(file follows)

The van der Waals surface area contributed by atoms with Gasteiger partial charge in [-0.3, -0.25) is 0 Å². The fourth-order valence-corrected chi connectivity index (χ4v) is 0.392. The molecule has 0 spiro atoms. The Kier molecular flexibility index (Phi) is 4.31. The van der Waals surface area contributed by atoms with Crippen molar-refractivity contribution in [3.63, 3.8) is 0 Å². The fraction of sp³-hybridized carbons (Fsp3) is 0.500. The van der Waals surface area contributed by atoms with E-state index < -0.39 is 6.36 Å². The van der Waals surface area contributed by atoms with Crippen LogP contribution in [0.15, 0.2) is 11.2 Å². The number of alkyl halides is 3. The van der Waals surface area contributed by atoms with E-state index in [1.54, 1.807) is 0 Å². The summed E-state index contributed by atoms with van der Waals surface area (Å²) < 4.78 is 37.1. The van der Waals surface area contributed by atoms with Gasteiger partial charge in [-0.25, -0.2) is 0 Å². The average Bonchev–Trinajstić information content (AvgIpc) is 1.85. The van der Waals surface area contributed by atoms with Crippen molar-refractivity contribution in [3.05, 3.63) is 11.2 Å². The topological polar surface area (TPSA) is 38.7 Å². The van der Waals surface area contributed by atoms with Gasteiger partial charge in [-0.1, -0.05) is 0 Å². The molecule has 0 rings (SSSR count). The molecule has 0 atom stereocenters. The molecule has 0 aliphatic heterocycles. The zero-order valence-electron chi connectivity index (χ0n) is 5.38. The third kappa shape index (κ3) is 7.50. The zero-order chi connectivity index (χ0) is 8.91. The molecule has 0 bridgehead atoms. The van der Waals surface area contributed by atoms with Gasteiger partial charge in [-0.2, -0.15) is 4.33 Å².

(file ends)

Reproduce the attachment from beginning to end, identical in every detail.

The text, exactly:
The van der Waals surface area contributed by atoms with Gasteiger partial charge in [-0.3, -0.25) is 0 Å². The fourth-order valence-corrected chi connectivity index (χ4v) is 0.392. The molecule has 0 spiro atoms. The Kier molecular flexibility index (Phi) is 4.31. The van der Waals surface area contributed by atoms with Crippen molar-refractivity contribution in [3.63, 3.8) is 0 Å². The fraction of sp³-hybridized carbons (Fsp3) is 0.500. The van der Waals surface area contributed by atoms with E-state index < -0.39 is 6.36 Å². The van der Waals surface area contributed by atoms with Crippen LogP contribution in [0.15, 0.2) is 11.2 Å². The number of alkyl halides is 3. The van der Waals surface area contributed by atoms with E-state index in [1.54, 1.807) is 0 Å². The summed E-state index contributed by atoms with van der Waals surface area (Å²) < 4.78 is 37.1. The van der Waals surface area contributed by atoms with Gasteiger partial charge in [-0.25, -0.2) is 0 Å². The average Bonchev–Trinajstić information content (AvgIpc) is 1.85. The van der Waals surface area contributed by atoms with Crippen molar-refractivity contribution in [3.05, 3.63) is 11.2 Å². The topological polar surface area (TPSA) is 38.7 Å². The van der Waals surface area contributed by atoms with Gasteiger partial charge in [-0.1, -0.05) is 0 Å². The molecule has 0 rings (SSSR count). The molecule has 0 atom stereocenters. The molecule has 0 aliphatic heterocycles. The zero-order valence-electron chi connectivity index (χ0n) is 5.38. The third kappa shape index (κ3) is 7.50. The zero-order chi connectivity index (χ0) is 8.91. The molecule has 0 bridgehead atoms. The van der Waals surface area contributed by atoms with Gasteiger partial charge in [-0.2, -0.15) is 4.33 Å².